That doesn't help and it does seem to have a lot of physical wear and tear. But part of it also is that they usually aren't that good to begin with and their skill set is not that hard to find. My point being that as a 2B ages, the defense slips a bit but the bat slips a bit too and you've got nowhere on the defensive spectrum to move him. Unless you are hitting like Morgan or Carew in your early 30s and therefore have a lot of room to fall and still be a good hitter, you're going to be a pretty meh bat rather quickly. Morgan is nearly unique in being able to remain a good defensive 2B in his mid-late 30s.

Anyway, Carew and Molitor (sort of a 2B) are the other success stories. Carew put up 30 WAR from 31-38 and wasn't below average until his final age 39 season, all despite his move to 1B. Molitor put up 33 WAR from 31 to 38, mainly a DH and 1B from 34 on. They're both reasonable comps for Cano. Whitaker, not a bad comp either, aged very well; Grich aged well (not sure why he retired at 37, he was still abvoe-average; Randolph peaked very early but was the same player from 31-36 as he had been from 26-30. There's no reason Cano can't age well although it might require a position shift which will obviously reduce his value. And, as with any player in their 30s who's not super-elite (and even then), that's not saying there's a good chance he'll be worth $200 M from 31-38 just that there's a good chance he'll be a good player for those ages.

Cano is 10th in (80%+) 2B WAR through age 30, needs 6 WAR to catch Whitaker at #9. Of the 9 ahead of him, Morgan, Carew, Grich, Randolph and Whitaker aged well; Alomar, Sandberg, Knoblauch and probably Utley did not. Maybe in an ideal world Utley makes the Carew/Molitor move to an easier position a couple of years ago.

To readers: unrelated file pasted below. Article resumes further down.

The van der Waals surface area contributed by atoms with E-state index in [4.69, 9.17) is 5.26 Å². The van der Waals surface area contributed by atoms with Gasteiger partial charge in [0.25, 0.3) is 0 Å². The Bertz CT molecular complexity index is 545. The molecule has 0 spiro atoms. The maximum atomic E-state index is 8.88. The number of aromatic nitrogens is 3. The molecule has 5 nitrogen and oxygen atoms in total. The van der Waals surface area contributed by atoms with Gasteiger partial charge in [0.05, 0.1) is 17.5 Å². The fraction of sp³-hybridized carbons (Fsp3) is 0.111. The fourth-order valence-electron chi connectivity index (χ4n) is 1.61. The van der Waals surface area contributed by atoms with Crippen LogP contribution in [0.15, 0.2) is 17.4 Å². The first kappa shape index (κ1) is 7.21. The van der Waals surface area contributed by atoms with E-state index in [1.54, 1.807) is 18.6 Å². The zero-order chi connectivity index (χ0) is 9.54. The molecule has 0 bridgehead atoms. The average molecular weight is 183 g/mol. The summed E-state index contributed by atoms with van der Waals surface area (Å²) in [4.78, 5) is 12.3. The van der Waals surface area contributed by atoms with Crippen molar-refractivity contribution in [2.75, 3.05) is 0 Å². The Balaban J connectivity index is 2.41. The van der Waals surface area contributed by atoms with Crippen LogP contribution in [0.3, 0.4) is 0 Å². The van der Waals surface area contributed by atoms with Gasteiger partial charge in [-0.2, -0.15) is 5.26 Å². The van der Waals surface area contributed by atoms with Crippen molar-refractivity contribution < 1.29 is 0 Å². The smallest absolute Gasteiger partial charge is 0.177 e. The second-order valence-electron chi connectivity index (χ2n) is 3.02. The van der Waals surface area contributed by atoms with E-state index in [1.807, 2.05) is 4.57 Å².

I probably owe some Cokes, only halfway through the thread
   59. zonk Posted: February 11, 2013 at 05:09 PM (#4367256)
Walt always takes the fun out of idly speculating out of one's ass by pretty definitively answering the question in a single post....
   60. salvomania Posted: February 11, 2013 at 05:35 PM (#4367272)
Anyway, Carew and Molitor (sort of a 2B) are the other success stories. Carew put up 30 WAR from 31-38 and wasn't below average until his final age 39 season, all despite his move to 1B. Molitor put up 33 WAR from 31 to 38, mainly a DH and 1B from 34 on.


Carew shouldn't be a comp if we're comparing 2b; he played 30 innings total at 2b after age 29. He played more games and seasons as a 1b than as a 2b---and had his best offensive season (the .388 one) as a 1b.

I always wondered if having Carew---whose career high HR was 14---start at 1b for the last 10 years of his career was giving away production, but to my surprise, there just weren't a lot of consistent great-hitting full-time AL 1b from 1971-1990 (bracketing Carew's years at 1b by 5 years in either direction). In that span only Eddie Murray had more 4+ WAR seasons as an AL 1b (6) than did Carew (4).

Do people see Cano as a 1b after age 30-31?
   61. GuyM Posted: February 11, 2013 at 05:47 PM (#4367278)
Cano is 10th in (80%+) 2B WAR through age 30, needs 6 WAR to catch Whitaker at #9. Of the 9 ahead of him, Morgan, Carew, Grich, Randolph and Whitaker aged well; Alomar, Sandberg, Knoblauch and probably Utley did not.

Or to put it another way, second basemen age just like players at every other position!